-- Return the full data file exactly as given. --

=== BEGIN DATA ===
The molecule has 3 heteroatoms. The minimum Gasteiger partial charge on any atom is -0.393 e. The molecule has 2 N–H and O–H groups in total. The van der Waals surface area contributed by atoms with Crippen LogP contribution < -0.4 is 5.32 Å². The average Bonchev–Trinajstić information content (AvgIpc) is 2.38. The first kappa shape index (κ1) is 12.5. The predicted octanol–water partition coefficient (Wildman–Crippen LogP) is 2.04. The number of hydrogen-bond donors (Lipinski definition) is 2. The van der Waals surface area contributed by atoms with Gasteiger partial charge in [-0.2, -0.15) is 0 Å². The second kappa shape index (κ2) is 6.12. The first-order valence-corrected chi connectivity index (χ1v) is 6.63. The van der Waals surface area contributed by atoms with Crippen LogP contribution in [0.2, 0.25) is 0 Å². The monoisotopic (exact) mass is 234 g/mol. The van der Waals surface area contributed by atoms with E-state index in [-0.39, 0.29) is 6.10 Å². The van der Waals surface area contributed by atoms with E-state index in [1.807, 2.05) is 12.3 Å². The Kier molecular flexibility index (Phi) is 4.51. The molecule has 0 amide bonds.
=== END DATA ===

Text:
The molecule has 3 heteroatoms. The minimum Gasteiger partial charge on any atom is -0.393 e. The molecule has 2 N–H and O–H groups in total. The van der Waals surface area contributed by atoms with Crippen LogP contribution < -0.4 is 5.32 Å². The average Bonchev–Trinajstić information content (AvgIpc) is 2.38. The first kappa shape index (κ1) is 12.5. The predicted octanol–water partition coefficient (Wildman–Crippen LogP) is 2.04. The number of hydrogen-bond donors (Lipinski definition) is 2. The van der Waals surface area contributed by atoms with Gasteiger partial charge in [-0.2, -0.15) is 0 Å². The second kappa shape index (κ2) is 6.12. The first-order valence-corrected chi connectivity index (χ1v) is 6.63. The van der Waals surface area contributed by atoms with Crippen LogP contribution in [0.2, 0.25) is 0 Å². The monoisotopic (exact) mass is 234 g/mol. The van der Waals surface area contributed by atoms with E-state index in [-0.39, 0.29) is 6.10 Å². The van der Waals surface area contributed by atoms with E-state index in [1.807, 2.05) is 12.3 Å². The Kier molecular flexibility index (Phi) is 4.51. The molecule has 0 amide bonds.